One of the biggest problems with this sort of thinking is that it totally ignores that there was no such category as "homosexual" or "heterosexual" during the time Paul was writing—these are entirely modern ideas, with a provenance no earlier than the mid-nineteenth century. But, more insidiously, how does this then treat the phenomenon of bisexuality? What are bisexuals, other than people who (from the viewpoint of the straight world) have exchanged the "natural" for the "unnatural," and likewise from the gay and lesbian viewpoint aren't living up to what they "really" should be? I think this passage and its gay-and-lesbian-positive interpretation by certain gay and lesbian theologians has in fact done more to marginalize and erase bisexual Christians from the map than anything that homophobic theologians have tried to do.
And yet further still, the idea found amongst many bisexual activists, that all humans are "really bisexual" and just get socialized in one direction or another, is equally limiting and equally as triumphalist. There are people I know who have no revulsion nor ill feelings of any sort towards queer people, but who simply aren't attracted to their own gender; and likewise, there are gay and lesbian people I know who have no interest in people of genders other than their own. And, I think that's a wonderful thing, and a perfectly good thing, and should be "allowed" not out of courtesy or concession, but simply because it is a thing which exists.
I am not, by any means, against the usage of our very precise and descriptive language to attempt an understanding of our fellow human beings. I am, however, against the usage of such labels in essentialist and definitive manners in order to bring about a classification system of all humans, in which movements between or variations upon the classifications are not allowable. I am against triumphalism of every sort, whether it is homophobic and suggests that only straight people are worthy of equal treatment under the law and in religion, or that strictly gay people are in some sense "more spiritual" than their straight counterparts, or that everyone is "really" bisexual.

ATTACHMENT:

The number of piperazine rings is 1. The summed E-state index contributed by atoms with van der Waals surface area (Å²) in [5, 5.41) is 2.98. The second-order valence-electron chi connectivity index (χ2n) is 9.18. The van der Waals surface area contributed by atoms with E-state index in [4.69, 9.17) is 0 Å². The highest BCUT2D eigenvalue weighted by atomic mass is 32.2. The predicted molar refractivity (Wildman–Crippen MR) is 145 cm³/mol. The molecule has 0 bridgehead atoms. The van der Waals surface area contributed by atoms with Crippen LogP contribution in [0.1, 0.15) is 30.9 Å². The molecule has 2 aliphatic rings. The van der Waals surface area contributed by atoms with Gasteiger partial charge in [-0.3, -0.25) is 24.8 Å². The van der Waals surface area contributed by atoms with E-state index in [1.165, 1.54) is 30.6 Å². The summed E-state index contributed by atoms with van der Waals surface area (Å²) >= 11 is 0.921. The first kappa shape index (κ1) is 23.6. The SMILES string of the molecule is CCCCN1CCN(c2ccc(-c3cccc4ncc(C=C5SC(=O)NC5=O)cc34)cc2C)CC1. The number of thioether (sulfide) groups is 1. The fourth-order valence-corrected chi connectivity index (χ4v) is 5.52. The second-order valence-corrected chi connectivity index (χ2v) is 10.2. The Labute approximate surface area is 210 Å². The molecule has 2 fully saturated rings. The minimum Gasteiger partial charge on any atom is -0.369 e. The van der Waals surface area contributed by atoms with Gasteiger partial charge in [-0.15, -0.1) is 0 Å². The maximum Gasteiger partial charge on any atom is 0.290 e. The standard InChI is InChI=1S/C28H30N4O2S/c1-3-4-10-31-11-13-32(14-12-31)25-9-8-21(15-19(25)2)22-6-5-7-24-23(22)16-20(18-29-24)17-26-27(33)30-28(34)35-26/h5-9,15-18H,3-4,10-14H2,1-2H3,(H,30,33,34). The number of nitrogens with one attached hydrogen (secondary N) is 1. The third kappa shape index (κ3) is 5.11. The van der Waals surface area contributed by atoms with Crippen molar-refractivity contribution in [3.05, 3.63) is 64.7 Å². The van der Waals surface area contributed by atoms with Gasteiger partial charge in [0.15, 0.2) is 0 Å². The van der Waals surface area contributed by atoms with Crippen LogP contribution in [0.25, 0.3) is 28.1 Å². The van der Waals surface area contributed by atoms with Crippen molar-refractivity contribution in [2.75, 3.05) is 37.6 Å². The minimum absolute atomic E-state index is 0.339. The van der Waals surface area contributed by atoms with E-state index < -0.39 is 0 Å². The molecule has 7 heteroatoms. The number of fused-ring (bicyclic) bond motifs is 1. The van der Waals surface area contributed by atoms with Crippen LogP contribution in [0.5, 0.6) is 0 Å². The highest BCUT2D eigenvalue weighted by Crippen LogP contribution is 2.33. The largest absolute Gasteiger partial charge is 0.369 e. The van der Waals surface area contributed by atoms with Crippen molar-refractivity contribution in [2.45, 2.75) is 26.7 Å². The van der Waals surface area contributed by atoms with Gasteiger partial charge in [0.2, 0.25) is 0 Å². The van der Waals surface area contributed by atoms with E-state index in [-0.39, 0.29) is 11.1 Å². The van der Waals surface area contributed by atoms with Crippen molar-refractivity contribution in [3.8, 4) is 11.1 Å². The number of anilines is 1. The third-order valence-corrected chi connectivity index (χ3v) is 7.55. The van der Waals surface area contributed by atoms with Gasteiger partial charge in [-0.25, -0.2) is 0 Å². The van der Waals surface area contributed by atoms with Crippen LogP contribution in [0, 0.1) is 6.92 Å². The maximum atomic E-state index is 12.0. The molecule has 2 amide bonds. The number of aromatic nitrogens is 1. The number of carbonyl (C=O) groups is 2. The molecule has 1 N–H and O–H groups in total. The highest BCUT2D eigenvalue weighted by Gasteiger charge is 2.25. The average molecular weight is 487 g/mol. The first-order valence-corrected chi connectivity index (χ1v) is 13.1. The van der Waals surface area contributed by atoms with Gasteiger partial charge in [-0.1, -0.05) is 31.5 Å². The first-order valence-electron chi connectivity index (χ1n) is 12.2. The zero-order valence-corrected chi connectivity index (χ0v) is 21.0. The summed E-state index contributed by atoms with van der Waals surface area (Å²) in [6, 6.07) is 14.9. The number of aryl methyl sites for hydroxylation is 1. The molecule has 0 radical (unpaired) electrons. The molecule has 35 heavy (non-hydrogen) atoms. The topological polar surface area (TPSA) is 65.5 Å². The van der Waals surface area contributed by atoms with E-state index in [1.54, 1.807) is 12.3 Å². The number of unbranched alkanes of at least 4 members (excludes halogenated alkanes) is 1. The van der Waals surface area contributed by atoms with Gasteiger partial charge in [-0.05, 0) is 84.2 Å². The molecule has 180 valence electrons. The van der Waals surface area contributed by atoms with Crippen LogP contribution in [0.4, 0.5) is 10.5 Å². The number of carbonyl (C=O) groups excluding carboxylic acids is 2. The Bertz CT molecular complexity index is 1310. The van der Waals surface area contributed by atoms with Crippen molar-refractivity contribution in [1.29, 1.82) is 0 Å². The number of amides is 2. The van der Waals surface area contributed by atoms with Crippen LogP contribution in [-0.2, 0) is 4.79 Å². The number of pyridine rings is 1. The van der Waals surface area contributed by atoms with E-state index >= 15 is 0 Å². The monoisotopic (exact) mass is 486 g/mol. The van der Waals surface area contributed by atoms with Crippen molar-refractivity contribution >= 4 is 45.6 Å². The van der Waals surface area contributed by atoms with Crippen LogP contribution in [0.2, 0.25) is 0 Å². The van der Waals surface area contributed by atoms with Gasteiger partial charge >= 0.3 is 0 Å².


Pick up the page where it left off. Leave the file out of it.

And, just as I think there should be more freedom allowable within gender and sexual expressions, I also think that there should be a consequent freedom allowed in terms of religious affiliation and orientation and (perhaps most importantly) exploration. Just because one flirts with polytheism shouldn't necessitate that one thus identify as a polytheist and nothing but; and the same goes with every possible religion to which one can be attracted or can potentially begin practicing. The same people who often wish to support an agenda of "heterosexuality only" are often the same people who think that their particular religious viewpoint and theology is the only valid one and the only one worthy of having full legal rights and recognition, even in a society like that of the U.S. in which all religious expression is supposed to be protected by law.
While I have great criticisms for many religious viewpoints, I am not under any illusion that my own religion, nor other forms of polytheism, are the "best" or the "most appropriate" for all humans. I have seen many people in many different religions live what I consider to be admirable and virtuous lives, both in the widest evaluations possible as well as under the conventions of their own religions. I do not wish to see this in any way curtailed in the future. Just as I stand against any notions of triumphalism in sexual orientation, so too do I stand against any such notions of triumphalism within religious viewpoints. Indeed, it is religious triumphalism which has caused a great deal of the difficulties of the last 1600+ years in the Western world, and as a result it is something which I do not wish to replicate in my own religious outlook, when I have the choice to prefer better alternatives.